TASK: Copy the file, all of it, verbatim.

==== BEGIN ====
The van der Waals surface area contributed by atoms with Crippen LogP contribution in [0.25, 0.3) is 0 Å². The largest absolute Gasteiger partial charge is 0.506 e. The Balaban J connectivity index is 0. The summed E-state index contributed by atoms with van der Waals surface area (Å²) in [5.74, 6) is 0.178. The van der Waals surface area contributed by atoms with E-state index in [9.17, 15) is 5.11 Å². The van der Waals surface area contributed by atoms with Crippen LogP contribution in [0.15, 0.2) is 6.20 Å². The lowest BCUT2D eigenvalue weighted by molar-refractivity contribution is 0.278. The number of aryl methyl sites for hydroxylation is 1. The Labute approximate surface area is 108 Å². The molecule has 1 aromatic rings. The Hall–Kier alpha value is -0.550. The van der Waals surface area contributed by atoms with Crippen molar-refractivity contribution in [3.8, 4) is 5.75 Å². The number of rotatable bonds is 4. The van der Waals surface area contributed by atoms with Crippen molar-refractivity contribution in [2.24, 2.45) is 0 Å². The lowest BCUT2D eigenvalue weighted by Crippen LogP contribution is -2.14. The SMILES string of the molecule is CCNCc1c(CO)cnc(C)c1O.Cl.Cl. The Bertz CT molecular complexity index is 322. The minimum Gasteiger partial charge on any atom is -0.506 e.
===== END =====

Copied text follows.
The van der Waals surface area contributed by atoms with Crippen LogP contribution in [0.25, 0.3) is 0 Å². The largest absolute Gasteiger partial charge is 0.506 e. The Balaban J connectivity index is 0. The summed E-state index contributed by atoms with van der Waals surface area (Å²) in [5.74, 6) is 0.178. The van der Waals surface area contributed by atoms with E-state index in [9.17, 15) is 5.11 Å². The van der Waals surface area contributed by atoms with Crippen LogP contribution in [0.15, 0.2) is 6.20 Å². The lowest BCUT2D eigenvalue weighted by molar-refractivity contribution is 0.278. The number of aryl methyl sites for hydroxylation is 1. The Labute approximate surface area is 108 Å². The molecule has 1 aromatic rings. The Hall–Kier alpha value is -0.550. The van der Waals surface area contributed by atoms with Crippen molar-refractivity contribution in [3.8, 4) is 5.75 Å². The number of rotatable bonds is 4. The van der Waals surface area contributed by atoms with Crippen molar-refractivity contribution in [2.24, 2.45) is 0 Å². The lowest BCUT2D eigenvalue weighted by Crippen LogP contribution is -2.14. The SMILES string of the molecule is CCNCc1c(CO)cnc(C)c1O.Cl.Cl. The Bertz CT molecular complexity index is 322. The minimum Gasteiger partial charge on any atom is -0.506 e.